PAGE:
Global food prices may see some much-needed relief following a bilateral agreement to resume grain shipments in Ukraine, which could have a major impact on agriculture exchange-traded funds.
The largest grain-focused ETFs have been on a wild ride this year amid a conflict between two of the biggest exporters in the world, Ukraine and Russia. Twelve ships carrying grain departed Black Sea ports this week, according to Reuters.
The rise in exports is a result of a deal that Ukraine and Russia struck last month. The price of wheat, corn and soybeans fell to multimonth lows immediately after the announcement, though they’ve since clawed back some of their losses.
The Russia-Ukraine deal, a rare show of cooperation between the two warring countries, is scheduled to last 120 days and can be renewed. It was brokered by the United Nations and Turkey, a member of the North Atlantic Treaty Organization, which is highly dependent on imported grain from Ukraine and Russia.
With the deal in place, Ukraine can potentially expand grain exports from 2 million tons per month to 5 million tons per month—which was the amount it exported prior to the invasion. Ukraine also has about 20 million tons of grain sitting in storage facilities.
The agreement also has provisions that allow Russia to export some grains and fertilizers that were held up by U.S. sanctions. The combination of all those additional supplies should help at least slow down food inflation, which was running at more than a 10% rate in the U.S. in June.
Wild Year for Grain ETFs
Prior to the invasion, Ukraine was the fourth largest exporter of corn and the fifth largest exporter of wheat, while Russia was the world’s largest wheat exporter, according to the USDA.
At its highs in May, the $314 million Teucrium Wheat Fund (WEAT) was up as much as 74% on a year-to-date basis; those gains have since been cut to 11%.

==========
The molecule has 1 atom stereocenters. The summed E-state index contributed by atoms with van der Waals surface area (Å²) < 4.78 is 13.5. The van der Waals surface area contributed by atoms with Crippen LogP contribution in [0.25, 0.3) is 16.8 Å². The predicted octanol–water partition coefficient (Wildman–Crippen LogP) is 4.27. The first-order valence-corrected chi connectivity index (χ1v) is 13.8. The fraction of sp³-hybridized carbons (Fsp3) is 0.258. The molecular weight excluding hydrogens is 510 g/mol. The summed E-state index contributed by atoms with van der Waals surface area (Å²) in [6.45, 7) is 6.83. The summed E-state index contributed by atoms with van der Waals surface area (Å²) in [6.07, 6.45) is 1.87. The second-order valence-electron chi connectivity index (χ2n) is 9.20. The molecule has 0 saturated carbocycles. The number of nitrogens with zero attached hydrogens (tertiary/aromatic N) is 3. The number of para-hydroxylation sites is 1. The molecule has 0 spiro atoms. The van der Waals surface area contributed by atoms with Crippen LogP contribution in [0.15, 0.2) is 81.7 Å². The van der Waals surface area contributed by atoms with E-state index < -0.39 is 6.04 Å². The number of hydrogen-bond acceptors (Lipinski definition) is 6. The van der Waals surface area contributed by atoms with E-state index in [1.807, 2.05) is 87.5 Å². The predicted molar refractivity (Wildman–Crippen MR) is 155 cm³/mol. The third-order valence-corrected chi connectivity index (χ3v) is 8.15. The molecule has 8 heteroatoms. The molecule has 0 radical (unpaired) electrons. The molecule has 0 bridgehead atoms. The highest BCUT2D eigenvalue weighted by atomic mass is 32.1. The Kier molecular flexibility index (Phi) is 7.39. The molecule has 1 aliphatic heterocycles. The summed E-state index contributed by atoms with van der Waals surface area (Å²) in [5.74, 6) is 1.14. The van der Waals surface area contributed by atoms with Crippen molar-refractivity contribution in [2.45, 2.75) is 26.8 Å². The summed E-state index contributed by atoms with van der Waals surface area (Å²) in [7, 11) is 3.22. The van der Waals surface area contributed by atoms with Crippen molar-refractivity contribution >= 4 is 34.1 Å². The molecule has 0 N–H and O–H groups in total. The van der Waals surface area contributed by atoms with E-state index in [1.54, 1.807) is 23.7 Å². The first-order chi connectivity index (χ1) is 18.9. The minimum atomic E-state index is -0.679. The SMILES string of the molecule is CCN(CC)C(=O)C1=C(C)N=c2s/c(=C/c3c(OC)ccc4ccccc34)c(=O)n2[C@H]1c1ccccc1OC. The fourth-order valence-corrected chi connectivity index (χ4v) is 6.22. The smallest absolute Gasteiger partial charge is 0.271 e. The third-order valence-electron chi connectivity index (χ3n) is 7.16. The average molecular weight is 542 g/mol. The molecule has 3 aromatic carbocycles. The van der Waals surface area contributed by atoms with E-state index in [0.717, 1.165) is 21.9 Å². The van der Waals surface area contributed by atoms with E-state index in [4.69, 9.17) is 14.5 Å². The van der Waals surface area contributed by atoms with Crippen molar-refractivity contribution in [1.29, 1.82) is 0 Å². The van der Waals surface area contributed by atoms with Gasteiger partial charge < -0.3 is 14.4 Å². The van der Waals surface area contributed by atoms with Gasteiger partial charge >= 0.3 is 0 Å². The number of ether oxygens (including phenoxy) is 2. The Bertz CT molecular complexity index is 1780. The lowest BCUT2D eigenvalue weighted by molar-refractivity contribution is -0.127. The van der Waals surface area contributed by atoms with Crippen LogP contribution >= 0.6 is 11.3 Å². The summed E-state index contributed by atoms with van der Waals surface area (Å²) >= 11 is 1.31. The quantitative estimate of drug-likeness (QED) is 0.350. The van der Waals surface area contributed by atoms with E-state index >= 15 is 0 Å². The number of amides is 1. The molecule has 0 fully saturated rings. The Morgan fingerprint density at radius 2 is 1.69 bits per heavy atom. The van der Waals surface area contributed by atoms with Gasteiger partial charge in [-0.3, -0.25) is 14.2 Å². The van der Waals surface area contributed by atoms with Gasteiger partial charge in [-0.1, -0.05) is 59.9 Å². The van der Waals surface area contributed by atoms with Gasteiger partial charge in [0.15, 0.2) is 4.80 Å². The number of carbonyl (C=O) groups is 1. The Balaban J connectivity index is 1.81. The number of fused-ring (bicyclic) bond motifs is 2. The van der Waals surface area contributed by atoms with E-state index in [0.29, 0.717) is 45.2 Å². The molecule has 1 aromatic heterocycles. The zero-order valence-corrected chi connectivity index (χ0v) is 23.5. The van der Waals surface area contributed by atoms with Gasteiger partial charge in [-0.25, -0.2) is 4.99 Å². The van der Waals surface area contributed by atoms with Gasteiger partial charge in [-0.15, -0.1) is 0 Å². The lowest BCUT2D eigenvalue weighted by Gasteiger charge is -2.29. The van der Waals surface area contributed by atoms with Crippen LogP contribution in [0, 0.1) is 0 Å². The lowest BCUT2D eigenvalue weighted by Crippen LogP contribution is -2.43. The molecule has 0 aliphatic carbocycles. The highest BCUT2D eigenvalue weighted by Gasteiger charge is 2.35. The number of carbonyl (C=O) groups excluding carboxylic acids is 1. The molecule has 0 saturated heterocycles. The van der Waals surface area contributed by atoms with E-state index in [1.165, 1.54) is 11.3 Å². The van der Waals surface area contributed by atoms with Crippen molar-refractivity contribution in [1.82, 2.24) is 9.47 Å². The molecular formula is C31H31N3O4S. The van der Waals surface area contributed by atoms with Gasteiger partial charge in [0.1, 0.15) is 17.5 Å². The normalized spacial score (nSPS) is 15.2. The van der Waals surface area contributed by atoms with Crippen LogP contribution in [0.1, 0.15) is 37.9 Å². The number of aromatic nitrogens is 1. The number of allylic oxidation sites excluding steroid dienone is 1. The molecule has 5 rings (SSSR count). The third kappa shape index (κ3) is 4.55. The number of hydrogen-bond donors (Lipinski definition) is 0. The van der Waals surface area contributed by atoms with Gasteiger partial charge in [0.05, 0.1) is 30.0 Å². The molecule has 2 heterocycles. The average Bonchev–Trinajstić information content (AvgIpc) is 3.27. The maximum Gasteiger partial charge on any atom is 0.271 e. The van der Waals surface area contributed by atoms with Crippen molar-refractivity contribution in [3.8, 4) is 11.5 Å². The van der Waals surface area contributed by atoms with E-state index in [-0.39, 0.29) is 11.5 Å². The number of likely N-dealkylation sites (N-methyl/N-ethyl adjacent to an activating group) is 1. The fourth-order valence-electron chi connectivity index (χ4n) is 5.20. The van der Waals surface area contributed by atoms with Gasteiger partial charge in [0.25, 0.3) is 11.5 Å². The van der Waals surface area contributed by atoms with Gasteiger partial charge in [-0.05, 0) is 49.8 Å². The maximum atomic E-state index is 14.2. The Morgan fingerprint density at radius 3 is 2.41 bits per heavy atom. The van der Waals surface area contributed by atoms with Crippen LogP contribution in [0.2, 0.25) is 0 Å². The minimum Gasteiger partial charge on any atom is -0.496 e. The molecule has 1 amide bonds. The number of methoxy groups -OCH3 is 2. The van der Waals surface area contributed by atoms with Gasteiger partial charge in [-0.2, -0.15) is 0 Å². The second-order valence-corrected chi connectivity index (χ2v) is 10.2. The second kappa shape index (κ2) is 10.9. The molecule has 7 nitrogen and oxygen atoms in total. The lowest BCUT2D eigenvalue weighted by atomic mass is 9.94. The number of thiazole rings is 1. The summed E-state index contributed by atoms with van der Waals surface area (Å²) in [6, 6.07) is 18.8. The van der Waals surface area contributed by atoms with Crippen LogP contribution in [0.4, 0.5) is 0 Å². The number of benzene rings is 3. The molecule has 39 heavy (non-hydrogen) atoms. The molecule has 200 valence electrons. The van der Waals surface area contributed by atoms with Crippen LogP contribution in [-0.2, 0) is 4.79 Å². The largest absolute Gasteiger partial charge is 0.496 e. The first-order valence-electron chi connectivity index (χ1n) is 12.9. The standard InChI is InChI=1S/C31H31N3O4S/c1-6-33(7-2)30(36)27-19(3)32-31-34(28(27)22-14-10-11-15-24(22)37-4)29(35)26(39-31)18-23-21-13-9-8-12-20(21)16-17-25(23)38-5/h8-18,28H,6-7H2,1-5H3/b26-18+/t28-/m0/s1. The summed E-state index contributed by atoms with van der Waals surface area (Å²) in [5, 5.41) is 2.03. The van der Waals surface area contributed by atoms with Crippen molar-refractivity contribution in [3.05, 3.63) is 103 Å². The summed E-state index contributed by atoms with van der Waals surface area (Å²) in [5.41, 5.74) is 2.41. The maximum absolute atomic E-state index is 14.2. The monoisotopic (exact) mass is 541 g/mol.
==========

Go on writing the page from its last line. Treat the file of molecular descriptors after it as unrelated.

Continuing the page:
The $193 million Teucrium Corn Fund (CORN), the $65 million Teucrium Soybean Fund (SOYB) and the $1.5 billion DBA Agriculture Fund (DBA)—a broader ETF that tracks 10 different agricultural commodities—also saw their gains cut, as can be seen from the chart below:
Still, each of the funds is still up solidly on the year, and they could conceivably rebound if the Russia-Ukraine deal falls apart or if other factors hinder Ukraine’s exports. Since these exports are taking place in a war zone, commercial shipping vessels may be reluctant to operate in disputed waters. Finding crews willing to staff the ships is also difficult.
"Until national navies assist the Ukrainian authorities to sweep these mines and create a safe corridor, seafarers will face significant personal risk sailing through these stretches of water," Stephen Cotton, general secretary of the International Transport Workers' Federation, told Reuters.
In addition to the grain-futures-focused ETFs mentioned above, investors can also consider funds that hold agriculture-related equities, such as the $1.6 billion VanEck Agribusiness ETF (MOO).
This fund holds stocks of companies involved in “agri-chemicals, animal health and fertilizers, seeds and traits, from farm/irrigation equipment and farm machinery, aquaculture and fishing, livestock, cultivation and plantations (including grain, oil palms, sugar cane, tobacco leafs, grapevines, etc.), and trading of agricultural products,” according to the company.
MOO’s top holdings currently are Zoetis Inc., Deere & Co, Nutrien, Bayer AG, Corteva Inc. and Archer-Daniels-Midland Co. The fund has lost 5% year to date, though that’s significantly better than the 13% loss for the broader S&P 500.
Follow Sumit Roy on Twitter @sumitroy2